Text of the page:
Front Row: Apprentice Drew Messex, Instructor Jessie Patterson, Apprentices Antonio Marshall and Ajay Webster, and SCCPSS Economic Development Liaison Clyde Newton; Back Row: Apprentices Kaelin Harris, Matthew Barwick, Gabion Hardy, and Brandon Bolin, and Local 2411 Business Representative Robert Jeffers.

Savannah High Schoolers Learn That Being a Union Millwright or Carpenter is a Great Career

A group of instructors and apprentices representing the Southeastern Carpenters Training program (SECTT), the Southern States Millwrights (SSMRC), and the Southeastern Carpenters (SECRC) took the time to display the benefits of being a union millwright or carpenter recently in Savannah. 

Dozens of students who attended the Savannah-Chatham County Public School System (SCCPSS) Job Fair Expo spent extended time at the millwright booth. Next to their booth they also interacted with the carpenter booth. Working with the high school students were:

  • Jessica Patterson, SECTT Millwright Coordinator/Instructor
  • Raymond McCollough, SECTT Carpenter Coordinator/Instructor
  • Robert Jeffers, SSMRC Local 2411 Business Representative
  • Meddy Settles, SECRC Local 256 Business Representatives
  • Seven SSMRC Local 1263 apprentices: Drew Messex, Antonio Marshall, Ajay Webster, Kaelin Harris, Matthew Barwick, Gabian Hardy, and Brandon Bolin

Patterson and third-year apprentice Ajay Webster specifically spoke with female attendees who were looking to join a trade after high school.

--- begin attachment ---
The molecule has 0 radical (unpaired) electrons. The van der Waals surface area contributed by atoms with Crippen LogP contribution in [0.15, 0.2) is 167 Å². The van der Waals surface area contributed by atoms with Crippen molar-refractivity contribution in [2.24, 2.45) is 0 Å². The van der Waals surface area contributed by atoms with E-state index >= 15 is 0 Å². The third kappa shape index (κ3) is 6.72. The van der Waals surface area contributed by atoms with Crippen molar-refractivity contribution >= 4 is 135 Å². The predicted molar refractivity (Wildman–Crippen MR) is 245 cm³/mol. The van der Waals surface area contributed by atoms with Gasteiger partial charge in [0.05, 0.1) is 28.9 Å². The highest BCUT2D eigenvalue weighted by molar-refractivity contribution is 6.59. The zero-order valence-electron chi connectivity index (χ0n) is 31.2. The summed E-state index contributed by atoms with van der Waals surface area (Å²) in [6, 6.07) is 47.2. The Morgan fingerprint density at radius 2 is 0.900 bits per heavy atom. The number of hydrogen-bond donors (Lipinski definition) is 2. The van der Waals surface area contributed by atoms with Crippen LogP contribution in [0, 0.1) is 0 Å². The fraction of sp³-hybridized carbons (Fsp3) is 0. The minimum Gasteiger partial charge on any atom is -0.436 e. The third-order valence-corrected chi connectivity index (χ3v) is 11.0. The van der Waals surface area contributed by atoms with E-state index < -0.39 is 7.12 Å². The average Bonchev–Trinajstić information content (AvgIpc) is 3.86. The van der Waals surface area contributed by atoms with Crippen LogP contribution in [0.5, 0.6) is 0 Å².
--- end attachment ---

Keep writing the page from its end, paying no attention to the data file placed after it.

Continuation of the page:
“I told them that, what is amazing about our organization is how we look out for each other, and how everyone on the job becomes like family,” Webster said. “You have a brother and a sister right next to you to show you and guide you. We network and help each other out, and Ms. Jessie (Patterson), she is like a mother and sister to us. Whatever we need she helps us, you need to call her, she answers.”

“To see how the apprentices resonated with the students was amazing. They upheld every standard of a union millwright and UBC member. They connected with these students on their level, as most of the apprentices either joined right out of high school or shortly after,” Patterson said.

“Most of the students had no idea what a union or a millwright was. Educating them on all of their options and opportunities and seeing the light bulb go off that they have these options makes it worth every minute spent there,” Patterson added.